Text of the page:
5. Umpire for Lincroft Little League
  6. Closet cleaner (for a hoarder – my job was literally never done)
  7. Secretary at a law office
  8. Marketing & box office sales for a local theatre
  9. Hype girl for a DJ – basically, got paid to do the electric slide at Bar Mitzvahs
  10. Salesgirl at Victoria’s Secret
  11. Bank Teller
  12. English teacher in Thailand
  13. Caterer (roommate and I catered campus events from our dorm room kitchen)
  14. Admin/coffee maker at Penn English Language Center
  15. Research assistant in South Africa
  16. Research subject in South Africa
  17. Kaplan SAT-prep teacher
  18. House cleaner/cook for a Penn professor
  19. Freedom School kindergarten teacher
  20. Netter Center assistant for Academically Based Community Service program
  21. Baltimore City middle school teacher
  22. Ann Taylor Loft salesgirl
  23. Adjunct professor at Towson
  24. ABS Capital Marketing coordinator
  25. Photographer
  26. AirBNB host
  27. Grant writer
  28. Director of education at Betamore
  29. Entrepreneurship bootcamp teacher at Towson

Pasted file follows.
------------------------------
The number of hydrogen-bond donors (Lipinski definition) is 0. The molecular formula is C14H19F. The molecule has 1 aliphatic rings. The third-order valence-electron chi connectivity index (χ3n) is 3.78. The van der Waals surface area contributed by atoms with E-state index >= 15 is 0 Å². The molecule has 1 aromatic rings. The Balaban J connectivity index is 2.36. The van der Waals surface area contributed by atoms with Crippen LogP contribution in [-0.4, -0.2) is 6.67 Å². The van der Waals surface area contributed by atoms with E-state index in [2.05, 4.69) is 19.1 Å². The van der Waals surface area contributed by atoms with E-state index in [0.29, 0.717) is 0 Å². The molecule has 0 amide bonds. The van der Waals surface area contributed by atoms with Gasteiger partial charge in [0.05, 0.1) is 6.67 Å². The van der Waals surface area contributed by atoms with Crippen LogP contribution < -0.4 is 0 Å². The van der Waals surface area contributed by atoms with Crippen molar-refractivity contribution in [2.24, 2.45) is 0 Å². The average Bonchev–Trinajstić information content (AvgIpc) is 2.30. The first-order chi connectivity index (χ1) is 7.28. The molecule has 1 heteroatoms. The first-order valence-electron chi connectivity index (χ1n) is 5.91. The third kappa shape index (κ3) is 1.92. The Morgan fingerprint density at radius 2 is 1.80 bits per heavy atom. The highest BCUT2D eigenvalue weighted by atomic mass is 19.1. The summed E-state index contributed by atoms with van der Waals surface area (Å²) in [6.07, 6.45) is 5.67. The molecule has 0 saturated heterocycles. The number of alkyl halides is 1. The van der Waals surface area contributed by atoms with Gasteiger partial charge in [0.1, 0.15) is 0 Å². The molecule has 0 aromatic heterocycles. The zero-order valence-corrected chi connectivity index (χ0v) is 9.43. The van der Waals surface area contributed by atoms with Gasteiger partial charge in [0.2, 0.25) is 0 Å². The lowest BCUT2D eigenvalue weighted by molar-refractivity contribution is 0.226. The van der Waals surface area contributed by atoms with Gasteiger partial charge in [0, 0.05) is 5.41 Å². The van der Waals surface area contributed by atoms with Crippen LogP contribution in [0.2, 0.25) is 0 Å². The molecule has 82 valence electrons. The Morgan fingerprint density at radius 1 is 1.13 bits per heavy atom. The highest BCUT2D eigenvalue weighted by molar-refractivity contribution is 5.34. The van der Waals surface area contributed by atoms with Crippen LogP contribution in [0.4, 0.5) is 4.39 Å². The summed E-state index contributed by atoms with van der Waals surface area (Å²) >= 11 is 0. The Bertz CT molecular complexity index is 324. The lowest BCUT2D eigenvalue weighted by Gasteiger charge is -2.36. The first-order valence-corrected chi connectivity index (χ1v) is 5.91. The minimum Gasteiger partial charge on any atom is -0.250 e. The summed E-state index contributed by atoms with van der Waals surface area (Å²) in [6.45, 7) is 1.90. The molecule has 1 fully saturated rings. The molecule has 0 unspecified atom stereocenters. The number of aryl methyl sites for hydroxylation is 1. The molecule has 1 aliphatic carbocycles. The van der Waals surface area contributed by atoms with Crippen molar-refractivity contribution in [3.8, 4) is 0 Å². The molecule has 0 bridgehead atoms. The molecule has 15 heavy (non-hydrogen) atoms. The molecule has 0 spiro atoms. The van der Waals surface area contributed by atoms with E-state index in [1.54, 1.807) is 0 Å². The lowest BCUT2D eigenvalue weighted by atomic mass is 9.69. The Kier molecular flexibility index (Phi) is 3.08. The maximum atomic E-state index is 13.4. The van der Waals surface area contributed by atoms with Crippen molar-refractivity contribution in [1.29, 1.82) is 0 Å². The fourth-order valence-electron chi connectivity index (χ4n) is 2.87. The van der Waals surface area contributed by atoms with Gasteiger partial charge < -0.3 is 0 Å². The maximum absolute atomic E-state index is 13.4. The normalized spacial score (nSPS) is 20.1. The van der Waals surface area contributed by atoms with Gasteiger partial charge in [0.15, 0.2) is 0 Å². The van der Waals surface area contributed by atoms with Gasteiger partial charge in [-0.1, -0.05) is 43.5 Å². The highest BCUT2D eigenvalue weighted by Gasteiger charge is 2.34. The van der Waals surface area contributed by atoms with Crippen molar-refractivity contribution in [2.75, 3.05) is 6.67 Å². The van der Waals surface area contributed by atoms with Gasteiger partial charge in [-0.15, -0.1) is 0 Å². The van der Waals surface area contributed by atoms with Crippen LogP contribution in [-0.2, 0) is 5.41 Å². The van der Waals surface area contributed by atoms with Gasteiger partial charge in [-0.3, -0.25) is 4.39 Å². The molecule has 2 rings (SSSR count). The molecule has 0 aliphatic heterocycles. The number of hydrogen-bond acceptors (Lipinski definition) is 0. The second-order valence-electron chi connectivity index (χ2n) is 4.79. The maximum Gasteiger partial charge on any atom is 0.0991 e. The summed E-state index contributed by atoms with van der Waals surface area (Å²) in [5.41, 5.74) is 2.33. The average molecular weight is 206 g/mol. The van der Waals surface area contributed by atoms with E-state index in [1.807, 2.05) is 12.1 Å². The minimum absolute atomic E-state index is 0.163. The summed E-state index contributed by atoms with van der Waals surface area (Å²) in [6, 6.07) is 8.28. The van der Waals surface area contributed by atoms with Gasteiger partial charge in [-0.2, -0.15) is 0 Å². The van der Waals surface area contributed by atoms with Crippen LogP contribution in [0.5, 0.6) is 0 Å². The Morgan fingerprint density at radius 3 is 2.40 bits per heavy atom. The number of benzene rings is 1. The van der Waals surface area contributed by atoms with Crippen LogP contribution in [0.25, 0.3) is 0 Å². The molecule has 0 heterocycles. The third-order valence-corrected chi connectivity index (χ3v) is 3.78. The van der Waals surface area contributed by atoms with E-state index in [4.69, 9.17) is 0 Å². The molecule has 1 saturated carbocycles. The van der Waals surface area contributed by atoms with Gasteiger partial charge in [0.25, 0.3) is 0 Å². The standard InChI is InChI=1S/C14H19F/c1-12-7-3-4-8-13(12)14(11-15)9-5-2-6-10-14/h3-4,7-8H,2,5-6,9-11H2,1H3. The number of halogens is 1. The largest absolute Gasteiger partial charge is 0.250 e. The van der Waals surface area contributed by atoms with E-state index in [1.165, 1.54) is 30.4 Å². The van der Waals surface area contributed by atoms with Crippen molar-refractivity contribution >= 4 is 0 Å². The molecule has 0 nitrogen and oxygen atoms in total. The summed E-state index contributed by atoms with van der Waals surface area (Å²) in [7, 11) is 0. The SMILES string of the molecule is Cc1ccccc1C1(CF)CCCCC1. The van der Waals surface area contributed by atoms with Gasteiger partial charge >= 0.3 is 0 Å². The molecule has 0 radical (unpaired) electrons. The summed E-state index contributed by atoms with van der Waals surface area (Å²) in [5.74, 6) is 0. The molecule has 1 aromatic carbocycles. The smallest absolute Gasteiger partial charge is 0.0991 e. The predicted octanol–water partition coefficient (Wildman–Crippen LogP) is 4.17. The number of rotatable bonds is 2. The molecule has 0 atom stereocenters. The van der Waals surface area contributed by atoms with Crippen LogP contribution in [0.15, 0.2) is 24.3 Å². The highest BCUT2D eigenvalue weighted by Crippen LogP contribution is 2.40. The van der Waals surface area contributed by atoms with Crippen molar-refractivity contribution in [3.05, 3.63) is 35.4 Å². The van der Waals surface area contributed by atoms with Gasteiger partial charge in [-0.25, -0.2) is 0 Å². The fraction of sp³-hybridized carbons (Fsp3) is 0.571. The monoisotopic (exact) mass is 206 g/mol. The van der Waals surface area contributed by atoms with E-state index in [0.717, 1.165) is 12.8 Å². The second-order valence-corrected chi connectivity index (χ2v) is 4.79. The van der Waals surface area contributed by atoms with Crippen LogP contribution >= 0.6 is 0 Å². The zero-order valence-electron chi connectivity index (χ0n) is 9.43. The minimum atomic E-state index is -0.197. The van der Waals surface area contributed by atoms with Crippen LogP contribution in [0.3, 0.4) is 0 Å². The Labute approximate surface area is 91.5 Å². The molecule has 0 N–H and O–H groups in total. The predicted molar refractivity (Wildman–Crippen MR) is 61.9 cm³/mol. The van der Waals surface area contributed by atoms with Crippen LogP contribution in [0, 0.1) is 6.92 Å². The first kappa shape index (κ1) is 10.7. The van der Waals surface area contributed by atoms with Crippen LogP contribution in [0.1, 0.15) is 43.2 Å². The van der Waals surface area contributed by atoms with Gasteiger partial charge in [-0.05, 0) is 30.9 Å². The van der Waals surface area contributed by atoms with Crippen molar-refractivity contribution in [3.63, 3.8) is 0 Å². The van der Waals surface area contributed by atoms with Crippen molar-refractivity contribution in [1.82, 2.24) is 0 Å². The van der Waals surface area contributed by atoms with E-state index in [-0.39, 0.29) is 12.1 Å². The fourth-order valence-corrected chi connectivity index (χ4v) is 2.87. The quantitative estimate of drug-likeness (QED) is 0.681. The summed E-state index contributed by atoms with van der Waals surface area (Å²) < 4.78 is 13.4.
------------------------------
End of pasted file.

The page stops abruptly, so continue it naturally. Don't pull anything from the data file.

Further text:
30. CEO of Allovue

In support of the Maryland Angel Investor Tax Credit Program


Last year, the Greater Baltimore Committee worked with Delegate Brooke Lierman and Senator Catherine Pugh on a bill that would have created an Angel Investor Tax Credit. The credit would function similarly to the very popular Biotechnology Investment Tax Credit but would be available to a much wider range of industries and companies. Despite two very good hearings, they did not get a vote on the bill last year.

Delegate Lierman has reintroduced the bill this year (Senator Pugh will be reintroducing, as well). Although I was unable to attend the hearing in person, I sent a written testimony in support of the bill, which is reproduced below.

Angel Investor Tax Credit Program
FEBRUARY 16, 2016